Currency chaos is on its way

Uh, Janet… remember:

Oh what a tangled web we weave
When first we practise to deceive

First, let’s check the markets. Again, the Dow sold off a little – down 66 points. And again, gold sold off too – down $10.

In August, our guess was that we would see falling stocks and rising gold as the dominant trends of the autumn season. So far, we haven’t seen much in the way of trends at all. The Fed announcement of last week should have been followed by robust increases in both stock and gold prices. But what happened? After the first day, both headed down.

What’s up? What’s up is the economy is not really recovering at all. You’ve seen the evidence. Lowest household income since 1984. Falling wages. Fewer people working (as a percentage of the working age population) than ever. Industrial output, barely positive. And yet, stocks are near an all-time high. Why?

What if Fed policy is the main thing driving stocks and gold? And what if both had already fully priced in the Fed’s ‘quantitative easing (QE)-to-eternity’ policy? Then, where could they go? Only down, right?

Maybe, at least until something new comes along. Stay tuned.

Back to Janet.

Every government wants to manipulate the value of its currency. It will always say that it is acting in the name of some public purpose – to protect citizens’ savings, or to promote employment, or to stimulate a recovery.

You don’t have to be a crusty cynic to understand the real reason: to help the ruling elite transfer more power and money to itself.

Rarely has that been more apparent than in Venezuela, where Hugo Chavez restricted free trading in the bolivar, the national currency, in order to promote his own political ambitions. Most prominent among those ambitions was his desire to be re-elected. And the way to be re-elected is to give (or appear to give) something to the masses that they couldn’t get on their own.

That, dear reader, is why seven out of ten American families get more from the feds than they pay in taxes. The government confers on its favourites the right to lie, cheat, steal, and even murder other people. In a democracy, the will of the majority must be won with these tools – they are all the government has to work with (it produces no wealth on its own, so it has nothing to offer otherwise).

Typically, shrewd leaders offer giveaways to the poor; dollar for dollar, their votes come cheaper than those of the rich. One of those giveaways is artificially low consumer prices. The great politician announces to the masses, for example, that he “will not permit the evil capitalists to raise prices on milk and bread and other basic food items”. That’s always a crowd pleaser.

He runs into problems, however, when he is simultaneously ripping off rich and poor by printing extra units of his currency. This causes prices to rise. If he isn’t careful, people will catch on. So, he is almost forced to lie about the source of inflation and put on price controls.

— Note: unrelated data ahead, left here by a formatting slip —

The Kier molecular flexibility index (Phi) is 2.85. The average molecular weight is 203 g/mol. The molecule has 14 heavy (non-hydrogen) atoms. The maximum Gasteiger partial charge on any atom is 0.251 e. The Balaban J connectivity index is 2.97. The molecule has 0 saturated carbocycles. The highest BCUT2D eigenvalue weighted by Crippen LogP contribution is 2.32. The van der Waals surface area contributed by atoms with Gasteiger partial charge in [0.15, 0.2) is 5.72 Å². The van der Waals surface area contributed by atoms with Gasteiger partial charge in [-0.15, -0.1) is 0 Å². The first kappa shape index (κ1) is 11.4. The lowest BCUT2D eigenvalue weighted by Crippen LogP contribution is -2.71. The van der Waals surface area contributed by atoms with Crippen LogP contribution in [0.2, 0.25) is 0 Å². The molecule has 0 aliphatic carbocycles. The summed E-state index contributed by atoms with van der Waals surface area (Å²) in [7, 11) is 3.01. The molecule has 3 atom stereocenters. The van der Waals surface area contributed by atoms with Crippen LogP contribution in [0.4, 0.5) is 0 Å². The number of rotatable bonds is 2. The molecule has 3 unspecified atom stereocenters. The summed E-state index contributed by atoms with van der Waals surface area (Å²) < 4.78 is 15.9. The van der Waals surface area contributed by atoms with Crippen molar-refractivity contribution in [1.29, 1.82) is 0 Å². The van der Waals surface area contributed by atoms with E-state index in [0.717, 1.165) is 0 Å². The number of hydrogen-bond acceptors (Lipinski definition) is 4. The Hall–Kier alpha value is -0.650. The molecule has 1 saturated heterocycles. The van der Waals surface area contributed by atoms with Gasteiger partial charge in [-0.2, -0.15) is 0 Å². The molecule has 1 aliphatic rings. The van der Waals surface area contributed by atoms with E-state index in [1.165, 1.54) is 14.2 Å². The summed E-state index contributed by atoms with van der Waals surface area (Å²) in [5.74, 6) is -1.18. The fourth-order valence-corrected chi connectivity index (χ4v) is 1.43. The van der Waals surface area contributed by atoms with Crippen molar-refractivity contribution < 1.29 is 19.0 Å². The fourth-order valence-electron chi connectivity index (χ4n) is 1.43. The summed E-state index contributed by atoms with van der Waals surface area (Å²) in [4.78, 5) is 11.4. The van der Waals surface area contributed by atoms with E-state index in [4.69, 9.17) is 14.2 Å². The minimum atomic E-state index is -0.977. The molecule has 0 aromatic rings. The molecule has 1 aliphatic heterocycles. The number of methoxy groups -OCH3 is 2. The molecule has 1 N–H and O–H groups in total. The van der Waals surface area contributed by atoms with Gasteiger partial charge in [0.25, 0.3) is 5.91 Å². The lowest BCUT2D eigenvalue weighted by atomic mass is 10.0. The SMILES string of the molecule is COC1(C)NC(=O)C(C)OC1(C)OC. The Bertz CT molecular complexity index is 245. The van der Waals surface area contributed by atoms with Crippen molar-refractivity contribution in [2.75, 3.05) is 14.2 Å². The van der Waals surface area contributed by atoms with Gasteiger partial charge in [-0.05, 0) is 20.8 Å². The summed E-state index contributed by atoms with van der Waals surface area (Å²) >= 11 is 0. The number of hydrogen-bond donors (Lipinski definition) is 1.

Shortages inevitably follow, causing inappropriate investment, consumer binges and other problems, which eventually overwhelm the economy. But the lying, cheating, and stealing can be fun while they last – which can be a very long time. In Mr Chavez’s case, they lasted longer than he did.

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And here we have an update from Caracas from Reuters:

If you live in Venezuela and want to fly abroad, get in line.

Flights are booked solid months in advance, not from a new interest in exotic destinations but because locals are profiting from a play on the nation’s tightly controlled currency market.

The airline scramble has added to shortages, power cuts and runaway prices as another symbol of the Byzantine economic challenges facing the new government of President Nicolas Maduro in the South American OPEC nation.

“It’s like you’re trapped here,” said travel agent Doris Gaal, telling a customer he would be better off taking a boat to a Caribbean island because the daily flights are fully booked. “It’s all because of these stupid dollars!”

After a decade of currency controls set up by late socialist leader Hugo Chavez in 2003, the disparity between the official and black-market rates for the local bolivar currency is higher than ever. Greenbacks now sell on the illegal market at about seven times the government price of 6.3 to the dollar.

There are strict limits on the availability of dollars at the 6.3 rate, but Venezuelans are cashing in on a special currency provision for travelers. With a valid airline ticket, Venezuelans may exchange up to $3,000 at the government rate.

Some are not even flying, leaving many planes half empty.

The poor travel agent has it wrong. The dollars are not nearly as stupid as the bolivars. But both are ignorant in a crucial and destructive way. Prices are information. They are supposed to give us important cues. Low farm prices tell farmers to plant less on the lower 40. High prices of old phonographs tell householders to go look around in the attic. High prices for credit tell lenders to lend more and borrowers to borrow less.

Lying about the real value of the bolivar, the Venezuelan feds have created an awkward mess. But the US feds lie too. Prices are set, not by willing buyers and sellers for their mutual benefit, but by the Fed, for the benefit of the feds’ favourites. The Fed adds dollars to the world’s supply, and uses them to purchase bonds, thus artificially driving up bond prices (and driving down yields). Low yields tell borrowers a fib – that there are more resources available to be borrowed than there really are. Borrowers take the miscues, they add more debt and the whole web of credit yields, currency values, consumer prices and asset values becomes even more tangled.

Eventually, it is so tangled that it cannot be untangled. Like the Gordian knot, it must be cut.

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